In order to evaluate the effect of cloned embryo aggregation on cellular reprogramming, we measured mRNA of pluripotency genes: Oct4, Klf4 and Nanog; two differentiation related markers Cdx2 and Igf2; two apoptosis markers Bcl-xl and Bax and finally Dnmt1, a key modulator of DNA methylation. Primers designed for this study are listed in materials and methods. We observed a significant statistical increase in the relative expression of Oct4, Klf4, Igf2, Bax and Dnmt1 genes. On the other hand, Nanog expression was not affected by embryo aggregation, whereas the relative amount of mRNA of Cdx2 and Bcl-xl genes were not detected in the 3x aggregate group in 40 cycles of the qPCR. Results of gene expression are shown in Fig 4.

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Fig 4. Relative transcript abundance of Oct4, Klf4, Nanog, Igf2, Cdx2, Dnmt1, Bcl-xl, and Bax genes in pig day 7 blastocysts generated by SCNT.

All genes were normalized with the ACTB gene. (A, B) different letters are significantly different within each gene expression (p<0.05).

http://dx.doi.org/10.1371/journal.pone.0146390.g004

Discussion

In this study, we combined the assessment of developmental competence in terms of cleavage, blastocyst rate, number of cells, embryo diameter and DNA fragmentation levels to assess the effects of cloned pig embryo aggregation. Additionally, we performed a quantitative analysis of relative mRNA abundance of different genes involved in cell reprogramming (Klf4, Nanog, Oct4, Bcl-xl, Bax, Igf2, Dnmt 1 and Cdx2 compared with an endogenous gene: ACTB).

There are some limitations for cloning technique, such as the need of several good quality embryos to produce and maintain a pregnancy [1]. Furthermore, porcine oocytes and embryos are even more sensitive to temperature fluctuations than those from other domestic species [1]. It is believed that for a successful cloning, the pattern of epigenetic modifications in the donor cells must be remodeled to be similar to the pattern present in the fertilized embryos [35].As a result, we performed embryo aggregation and obtained a significant increase in in vitro embryo development and cell number, 20% cleavage and a three-fold increase in blastocyst rate. Similar observations were also reported following embryo aggregation in domestic animals such as the pig following aggregation of 2 cells [33], or of 4 cells [11, 14, 36, 37] and in the bovine [17], the horse [8, 9] and the feline [10]. Increased cleavage, development rates and cell number proved that the medium used was adequate for normal development. This is the first report where SOF medium was used for porcine embryos; it demonstrated a comparable rate of embryo development to other commonly used media.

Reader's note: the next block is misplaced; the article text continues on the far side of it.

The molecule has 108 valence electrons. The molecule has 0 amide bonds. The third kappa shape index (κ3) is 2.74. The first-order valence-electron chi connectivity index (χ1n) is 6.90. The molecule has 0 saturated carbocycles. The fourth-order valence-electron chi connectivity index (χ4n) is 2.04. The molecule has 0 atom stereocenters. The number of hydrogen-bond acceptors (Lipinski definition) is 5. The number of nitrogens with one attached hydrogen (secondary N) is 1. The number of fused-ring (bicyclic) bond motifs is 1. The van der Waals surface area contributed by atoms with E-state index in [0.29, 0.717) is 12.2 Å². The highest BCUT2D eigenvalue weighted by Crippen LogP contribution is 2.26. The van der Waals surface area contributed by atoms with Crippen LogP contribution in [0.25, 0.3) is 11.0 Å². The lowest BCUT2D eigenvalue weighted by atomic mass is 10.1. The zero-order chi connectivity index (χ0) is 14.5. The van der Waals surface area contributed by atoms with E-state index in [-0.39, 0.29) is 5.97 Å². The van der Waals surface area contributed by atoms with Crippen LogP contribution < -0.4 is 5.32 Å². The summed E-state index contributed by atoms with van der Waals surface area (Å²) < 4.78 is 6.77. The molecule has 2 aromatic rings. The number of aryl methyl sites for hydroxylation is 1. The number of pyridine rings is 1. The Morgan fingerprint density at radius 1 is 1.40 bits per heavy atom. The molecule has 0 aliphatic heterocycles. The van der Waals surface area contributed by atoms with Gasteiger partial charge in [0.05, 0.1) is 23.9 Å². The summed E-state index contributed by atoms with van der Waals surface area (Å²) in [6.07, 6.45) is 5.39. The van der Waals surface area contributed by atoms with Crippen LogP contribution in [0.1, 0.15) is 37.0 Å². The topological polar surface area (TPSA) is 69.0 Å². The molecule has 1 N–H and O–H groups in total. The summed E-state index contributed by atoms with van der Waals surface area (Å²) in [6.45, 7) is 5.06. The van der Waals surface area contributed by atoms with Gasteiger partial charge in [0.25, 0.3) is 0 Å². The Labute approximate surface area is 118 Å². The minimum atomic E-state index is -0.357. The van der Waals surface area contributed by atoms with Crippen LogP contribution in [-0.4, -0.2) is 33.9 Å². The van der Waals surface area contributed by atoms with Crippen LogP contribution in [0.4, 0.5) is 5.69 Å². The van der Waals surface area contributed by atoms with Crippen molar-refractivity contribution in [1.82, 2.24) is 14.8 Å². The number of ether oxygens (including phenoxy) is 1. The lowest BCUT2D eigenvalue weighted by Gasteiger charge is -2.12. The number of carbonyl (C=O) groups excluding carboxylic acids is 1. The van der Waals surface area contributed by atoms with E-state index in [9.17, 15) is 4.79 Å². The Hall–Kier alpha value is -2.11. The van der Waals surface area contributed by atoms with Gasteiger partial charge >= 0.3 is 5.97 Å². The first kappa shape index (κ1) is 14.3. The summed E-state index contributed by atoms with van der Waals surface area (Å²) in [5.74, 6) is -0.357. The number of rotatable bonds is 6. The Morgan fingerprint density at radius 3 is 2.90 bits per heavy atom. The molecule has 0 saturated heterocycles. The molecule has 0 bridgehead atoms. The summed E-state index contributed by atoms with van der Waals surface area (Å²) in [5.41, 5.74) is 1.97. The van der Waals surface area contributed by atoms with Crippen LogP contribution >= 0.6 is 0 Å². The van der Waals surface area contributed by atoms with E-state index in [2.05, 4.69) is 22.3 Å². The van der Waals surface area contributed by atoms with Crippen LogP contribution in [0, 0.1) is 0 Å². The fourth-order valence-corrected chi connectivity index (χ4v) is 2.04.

We observed positive effects of embryo aggregation. This situation could be due to a) an epigenetic compensation since some epigenetic defects during cell reprogramming could be overcome by the combination of three embryos derived from the same cell line but with epigenetic differences; b) an increase in embryo cell number at day 0 of their development and a larger embryonic volume in the microwell system that may help embryos compact more easily, or c) a microenvironment generated by the interaction of beneficial and paracrine factors liberated by the aggregate embryo could increase rates of embryonic development; or d) a combination of all those situations. Additionally, embryo aggregation has been proposed as an alternative to avoid the increased level of heteroplasmy caused by the fusion of enucleated oocytes during the handmade cloning procedure [12, 16, 18]. In general, the term "heteroplasmy" refers to different mtDNA genomes in a single cell. Besides the minimal heteroplasmy produced by fusing a somatic cell into an enucleated oocyte during SCNT, embryo aggregation does not imply higher levels of heteroplasmy [38]. However, the potential effect of different mitochondrial DNA among cells but not within a cell generated by aggregated cloned embryos needs further investigation.